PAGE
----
Given Syria’s total control of its border with Lebanon, stemming the flow of weapons is a job for diplomacy, not force. Saudi Arabia, Egypt and Jordan, Sunni-led nations that want stability in the region, are motivated to stop the rise of Hezbollah. Under the right conditions, the United States might be able to help assemble an ad hoc coalition of Syria’s neighbors to entice and bully it to prevent Iranian, Chinese or other foreign missiles from entering Lebanon. It could also offer to begin talks over the future of the Golan Heights.
But Israel must take the initiative. Unless it calls off the offensive and accepts a genuine cease-fire, there are likely to be many, many dead Israelis in the coming weeks — and a much stronger Hezbollah.
Spanking is for sissies
At the LHG we think this is a mistake. It's a mistake because it overlooks the fact that violence is inscribed in these religion's sacred texts. When a Jewish extremist uses the Hebrew Bible to justify the razing of Arab households it's too simple to say that he's just misreading scripture, when a rightwing Christian uses scripture to justify persecuting Jews it's too simple to say he's just misreading the New Testament, and when Bin Laden turns to the Qu'ran to justify terrorism it's simplistic to say he's merely misinterpreting his sacred book. In his Is Religion Killing Us? Jack Nelson-Pallmeyer identifies three "violence of God traditions" - exodus, exile and apocalyptic - that pervade the main Western religions.
The posts that follow will explicate these traditions.
Nibble on this apple
To my New York readers: If you're interested in photography as an art form (and you should be) go see this fantastic exhibit by the incredibly talented Constanza Mirre. Its a great window into the world of old Buenos Aires bars, and the characters that make them their home away from home (or away from the jabru).
12 West 56 street, on the corner of 5th avenue. Monday-Friday, 9-5, through the first week of September. Hurry, and you can buy her book. Better yet, go for a limited edition photo before prices skyrocket.
Wednesday, August 02, 2006
Thy Kingdom Come
Mr. Hagee Draws Evangelicals By Arguing Jewish State Fulfills Biblical Prophecy 'End of World as We Know It'
By Andrew Higgins
Wall Street Journal
July 27, 2006; Page A1
WASHINGTON -- After Israel sent warplanes into Iraq in 1981 to bomb a nuclear reactor, Texas televangelist John Hagee sent letters to 150 fellow Christian preachers to rally support for the Jewish state. He got just one positive response. When Mr. Hagee pressed ahead with plans for a pro-Israel gathering in a San Antonio theater, he says he got a death threat on the phone and someone shot out all the windows of his station wagon parked in his driveway.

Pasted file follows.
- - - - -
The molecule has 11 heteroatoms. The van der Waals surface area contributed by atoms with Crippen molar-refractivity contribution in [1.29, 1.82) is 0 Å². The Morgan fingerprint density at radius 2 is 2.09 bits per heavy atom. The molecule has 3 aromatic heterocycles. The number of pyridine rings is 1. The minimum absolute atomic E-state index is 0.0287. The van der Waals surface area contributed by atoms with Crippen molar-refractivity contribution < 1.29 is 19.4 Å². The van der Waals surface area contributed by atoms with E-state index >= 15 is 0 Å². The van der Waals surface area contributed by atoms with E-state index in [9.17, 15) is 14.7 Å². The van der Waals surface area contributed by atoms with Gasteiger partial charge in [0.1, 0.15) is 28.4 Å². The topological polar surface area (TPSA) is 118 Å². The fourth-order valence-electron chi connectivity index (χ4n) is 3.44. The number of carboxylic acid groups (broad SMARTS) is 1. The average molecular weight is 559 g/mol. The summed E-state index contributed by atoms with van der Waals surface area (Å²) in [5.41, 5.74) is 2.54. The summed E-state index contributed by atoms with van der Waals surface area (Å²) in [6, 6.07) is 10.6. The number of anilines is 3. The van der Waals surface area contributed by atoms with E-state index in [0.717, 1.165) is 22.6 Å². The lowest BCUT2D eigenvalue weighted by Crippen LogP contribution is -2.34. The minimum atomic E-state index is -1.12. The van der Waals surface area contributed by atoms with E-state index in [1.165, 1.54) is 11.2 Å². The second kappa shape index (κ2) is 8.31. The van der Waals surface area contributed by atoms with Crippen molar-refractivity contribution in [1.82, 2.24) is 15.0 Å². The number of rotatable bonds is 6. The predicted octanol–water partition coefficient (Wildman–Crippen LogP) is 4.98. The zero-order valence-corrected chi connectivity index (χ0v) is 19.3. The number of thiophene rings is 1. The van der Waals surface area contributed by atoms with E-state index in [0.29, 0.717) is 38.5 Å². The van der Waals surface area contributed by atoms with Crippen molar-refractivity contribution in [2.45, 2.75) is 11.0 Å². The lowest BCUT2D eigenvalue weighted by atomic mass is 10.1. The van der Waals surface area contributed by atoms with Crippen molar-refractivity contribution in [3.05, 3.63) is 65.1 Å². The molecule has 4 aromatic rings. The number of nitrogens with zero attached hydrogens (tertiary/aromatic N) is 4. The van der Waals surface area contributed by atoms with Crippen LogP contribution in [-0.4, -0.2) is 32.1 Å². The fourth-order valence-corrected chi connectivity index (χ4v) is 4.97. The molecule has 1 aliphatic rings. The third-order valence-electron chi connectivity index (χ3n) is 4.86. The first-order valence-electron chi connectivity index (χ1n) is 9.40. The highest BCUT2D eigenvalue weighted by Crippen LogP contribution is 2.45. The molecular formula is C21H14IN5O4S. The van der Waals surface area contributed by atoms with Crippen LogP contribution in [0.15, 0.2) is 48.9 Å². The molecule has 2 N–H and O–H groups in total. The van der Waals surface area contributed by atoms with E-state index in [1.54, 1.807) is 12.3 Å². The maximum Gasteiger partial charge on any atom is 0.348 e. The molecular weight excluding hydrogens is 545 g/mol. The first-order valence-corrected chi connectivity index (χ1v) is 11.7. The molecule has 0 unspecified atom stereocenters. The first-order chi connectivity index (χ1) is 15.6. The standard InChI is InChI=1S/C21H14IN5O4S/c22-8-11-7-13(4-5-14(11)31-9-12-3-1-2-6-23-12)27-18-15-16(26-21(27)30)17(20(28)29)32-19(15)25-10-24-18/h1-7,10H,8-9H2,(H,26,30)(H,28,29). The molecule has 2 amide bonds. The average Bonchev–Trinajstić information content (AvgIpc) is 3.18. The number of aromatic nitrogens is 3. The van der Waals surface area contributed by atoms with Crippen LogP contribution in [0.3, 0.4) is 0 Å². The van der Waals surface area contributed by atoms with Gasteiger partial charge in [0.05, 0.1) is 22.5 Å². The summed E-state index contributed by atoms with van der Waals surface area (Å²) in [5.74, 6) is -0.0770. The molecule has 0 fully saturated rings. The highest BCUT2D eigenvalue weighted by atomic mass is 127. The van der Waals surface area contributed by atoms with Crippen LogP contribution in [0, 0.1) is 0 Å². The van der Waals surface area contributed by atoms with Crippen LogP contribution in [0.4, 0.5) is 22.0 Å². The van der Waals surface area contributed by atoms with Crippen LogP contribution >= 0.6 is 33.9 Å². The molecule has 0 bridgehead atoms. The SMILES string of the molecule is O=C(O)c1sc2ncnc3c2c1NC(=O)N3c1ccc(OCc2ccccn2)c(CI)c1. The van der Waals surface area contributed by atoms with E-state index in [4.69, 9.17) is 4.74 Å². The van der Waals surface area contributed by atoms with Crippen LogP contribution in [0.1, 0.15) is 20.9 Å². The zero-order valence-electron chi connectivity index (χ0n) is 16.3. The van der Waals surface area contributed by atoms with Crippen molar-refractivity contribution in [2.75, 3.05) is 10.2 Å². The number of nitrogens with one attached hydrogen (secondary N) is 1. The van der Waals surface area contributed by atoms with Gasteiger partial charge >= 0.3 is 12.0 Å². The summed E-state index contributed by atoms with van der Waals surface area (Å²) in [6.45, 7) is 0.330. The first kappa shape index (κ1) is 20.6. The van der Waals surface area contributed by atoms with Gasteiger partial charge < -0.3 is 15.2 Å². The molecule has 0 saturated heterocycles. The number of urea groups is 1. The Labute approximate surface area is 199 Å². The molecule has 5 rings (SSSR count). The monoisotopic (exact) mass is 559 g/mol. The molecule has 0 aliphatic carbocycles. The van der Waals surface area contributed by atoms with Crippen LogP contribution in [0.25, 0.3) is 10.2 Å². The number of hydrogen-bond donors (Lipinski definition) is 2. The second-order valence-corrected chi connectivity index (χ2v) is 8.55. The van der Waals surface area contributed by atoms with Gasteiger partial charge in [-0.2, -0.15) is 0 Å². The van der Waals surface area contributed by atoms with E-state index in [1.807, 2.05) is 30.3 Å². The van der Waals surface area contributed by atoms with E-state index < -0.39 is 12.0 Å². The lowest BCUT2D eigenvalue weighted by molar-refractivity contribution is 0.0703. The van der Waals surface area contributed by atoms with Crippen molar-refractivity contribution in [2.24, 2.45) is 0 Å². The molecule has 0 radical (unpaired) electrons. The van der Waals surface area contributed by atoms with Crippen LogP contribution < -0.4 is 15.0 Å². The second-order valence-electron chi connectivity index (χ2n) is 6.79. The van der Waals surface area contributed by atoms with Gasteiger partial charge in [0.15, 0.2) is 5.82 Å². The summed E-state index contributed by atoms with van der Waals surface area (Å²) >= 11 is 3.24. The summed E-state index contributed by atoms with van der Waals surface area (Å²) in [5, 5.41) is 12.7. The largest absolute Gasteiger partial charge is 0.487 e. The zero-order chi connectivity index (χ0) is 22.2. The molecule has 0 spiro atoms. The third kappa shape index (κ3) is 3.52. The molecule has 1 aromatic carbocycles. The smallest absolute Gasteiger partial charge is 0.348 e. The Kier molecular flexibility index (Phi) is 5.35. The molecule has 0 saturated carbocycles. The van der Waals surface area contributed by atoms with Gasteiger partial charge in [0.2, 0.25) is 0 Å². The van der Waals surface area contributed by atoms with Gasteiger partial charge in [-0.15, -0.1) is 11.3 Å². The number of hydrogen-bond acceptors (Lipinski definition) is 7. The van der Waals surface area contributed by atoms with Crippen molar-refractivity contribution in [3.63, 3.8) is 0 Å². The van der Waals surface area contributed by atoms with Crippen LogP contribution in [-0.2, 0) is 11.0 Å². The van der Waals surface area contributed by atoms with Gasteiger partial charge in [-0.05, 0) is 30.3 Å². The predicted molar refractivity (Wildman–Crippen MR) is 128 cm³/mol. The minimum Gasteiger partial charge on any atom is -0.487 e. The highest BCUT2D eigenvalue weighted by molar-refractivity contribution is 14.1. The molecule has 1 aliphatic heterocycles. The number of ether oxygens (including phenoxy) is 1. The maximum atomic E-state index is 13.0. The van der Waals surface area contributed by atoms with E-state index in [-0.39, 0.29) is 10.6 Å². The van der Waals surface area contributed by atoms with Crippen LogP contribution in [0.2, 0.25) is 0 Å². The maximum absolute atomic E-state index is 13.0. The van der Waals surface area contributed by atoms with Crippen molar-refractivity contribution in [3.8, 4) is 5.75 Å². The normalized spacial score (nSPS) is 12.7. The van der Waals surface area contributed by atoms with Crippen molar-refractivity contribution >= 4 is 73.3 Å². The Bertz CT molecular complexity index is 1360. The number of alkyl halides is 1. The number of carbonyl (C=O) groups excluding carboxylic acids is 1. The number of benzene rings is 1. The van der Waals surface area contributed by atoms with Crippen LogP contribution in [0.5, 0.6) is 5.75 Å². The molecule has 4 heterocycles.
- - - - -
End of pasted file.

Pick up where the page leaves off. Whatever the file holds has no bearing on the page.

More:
Last week, as Israel's armed forces pounded Lebanon and worries of a wider conflagration mounted, Mr. Hagee presided over what he called a "miracle of God": a gathering of 3,500 evangelical Christians packed into a Washington hotel to cheer Israel and its current military campaign. Standing on a stage bedecked with a huge Israeli flag, Mr. Hagee drew rapturous applause and shouts of "amen" as he hailed Israel for doing God's work in a "war of good versus evil." Calls for Israel to show restraint violate "God's foreign-policy statement" toward Jews, he said, citing a verse from the Old Testament that promises to "bless those who bless you" and curse "the one who curses you."
The gathering was sponsored by Christians United for Israel, a national organization the 66-year-old preacher set up this year. The group lobbies politicians in Washington, rallies grassroots support for Israel and aims to educate Christians on what it calls the "biblical imperative" of supporting the Jewish state.
Mr. Hagee is a leading figure in the so-called Christian-Zionist movement. This evangelical political philosophy is rooted in biblical prophecies and a belief that Israel's struggles signal a prelude to Armageddon. Its followers staunchly support the Bush administration's unequivocal backing of Israel in its current battle with Hezbollah in Lebanon.
President Bush sent a message to the gathering praising Mr. Hagee and his supporters for "spreading the hope of God's love and the universal gift of freedom." The Israeli prime minister also sent words of thanks. Israel's ambassador, its former military chief and a host of U.S. political heavyweights, mostly Republican, attended.
At a time when Islamist groups are displacing secular nationalists as the main vehicle for political revolt across the Middle East, Mr. Hagee and like-minded evangelicals are injecting greater religious fervor into American attitudes and policy toward the region. They see, and even sometimes seem to embrace, the notion of a global conflict between Islam and the Judeo-Christian West, just as do many zealous Muslims.
"This is a religious war that Islam cannot -- and must not -- win," Mr. Hagee wrote in a recent book, "Jerusalem Countdown," which focuses on what he says is a coming nuclear showdown with Iran. "The end of the world as we know it is rapidly approaching.... Rejoice and be exceeding glad -- the best is yet to be." The book has sold nearly 700,000 copies since it was released in January, according to his Florida-based religious publisher, Strang Communications.